An iconic scene to us islanders, the expansive Howe Sound views from Copper Cove beach in West Vancouver mirror those seen from the ferry en route to Bowen Island from Horseshoe Bay. In my largest painting yet I wanted to portray a scene that needed a large canvas. Howe Sound was the perfect location and an Arbutus tree was the perfect subject! The islands fading into the distance in this painting are (from left to right) Bowen Island, Gambier, Sunshine Coast (mainland), Anvil and Bowyer. The sunlight sparkles dance on the water bringing your eye in to one of Howe Sound’s classic rocky beaches.
The Pacific Arbutus, Pacific Madrone or Madrona, is a species of tree in the family Ericaceae, native to the western coastal areas of North America, from British Columbia to California. The tree often grows in association with Douglas Fir on rocky outcrops in dry coastal areas with excellent drainage.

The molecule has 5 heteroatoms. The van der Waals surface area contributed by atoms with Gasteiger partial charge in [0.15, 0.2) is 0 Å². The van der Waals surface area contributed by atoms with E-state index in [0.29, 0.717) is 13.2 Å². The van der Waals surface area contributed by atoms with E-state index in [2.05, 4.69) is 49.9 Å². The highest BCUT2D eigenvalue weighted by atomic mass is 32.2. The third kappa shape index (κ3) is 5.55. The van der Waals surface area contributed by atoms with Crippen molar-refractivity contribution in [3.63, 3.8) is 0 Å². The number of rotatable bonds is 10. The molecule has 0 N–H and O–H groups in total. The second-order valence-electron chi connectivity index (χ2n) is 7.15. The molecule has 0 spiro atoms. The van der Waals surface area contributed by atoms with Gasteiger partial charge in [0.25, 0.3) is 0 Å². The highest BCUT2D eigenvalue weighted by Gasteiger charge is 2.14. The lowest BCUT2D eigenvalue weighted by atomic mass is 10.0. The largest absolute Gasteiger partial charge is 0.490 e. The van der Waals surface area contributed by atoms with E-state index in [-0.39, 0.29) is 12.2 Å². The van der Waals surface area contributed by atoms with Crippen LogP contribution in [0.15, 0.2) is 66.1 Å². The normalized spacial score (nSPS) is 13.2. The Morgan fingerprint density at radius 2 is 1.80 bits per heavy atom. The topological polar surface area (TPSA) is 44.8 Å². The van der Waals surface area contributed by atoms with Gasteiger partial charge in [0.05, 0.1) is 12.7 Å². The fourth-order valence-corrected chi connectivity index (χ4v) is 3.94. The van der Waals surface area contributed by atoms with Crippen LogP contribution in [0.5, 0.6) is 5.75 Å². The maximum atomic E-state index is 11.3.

Arbutus are renowned for their unique peeling bark that displays a wide range of colors from dark rust/red to orange, yellow and shades of green. In spring they bear sprays of small bell-like flowers and in autumn red berries. First Nations peoples eat the berries, but because the berries have a high tannin content they are more often chewed or made into a cider.
Despite being drought tolerant and fast-growing the Pacific Arbutus tree is in decline. This is due mainly to decreasing occurrences of natural forest fires throughout their range. The species relies on fire in large part to clear the dense canopy of Douglas Fir and also helps to sprout the Arbutus seeds. Wet winters in a crowded landscape often cause fungal infections on the leaves which can devastate an already stressed individual.
Construction and development are also contributing to the decline of healthy populations since the tree is extremely sensitive to any disturbance of grade and drainage near the root crown.
2018 – 60″x36″ – Acrylic on Canvas – (Sold)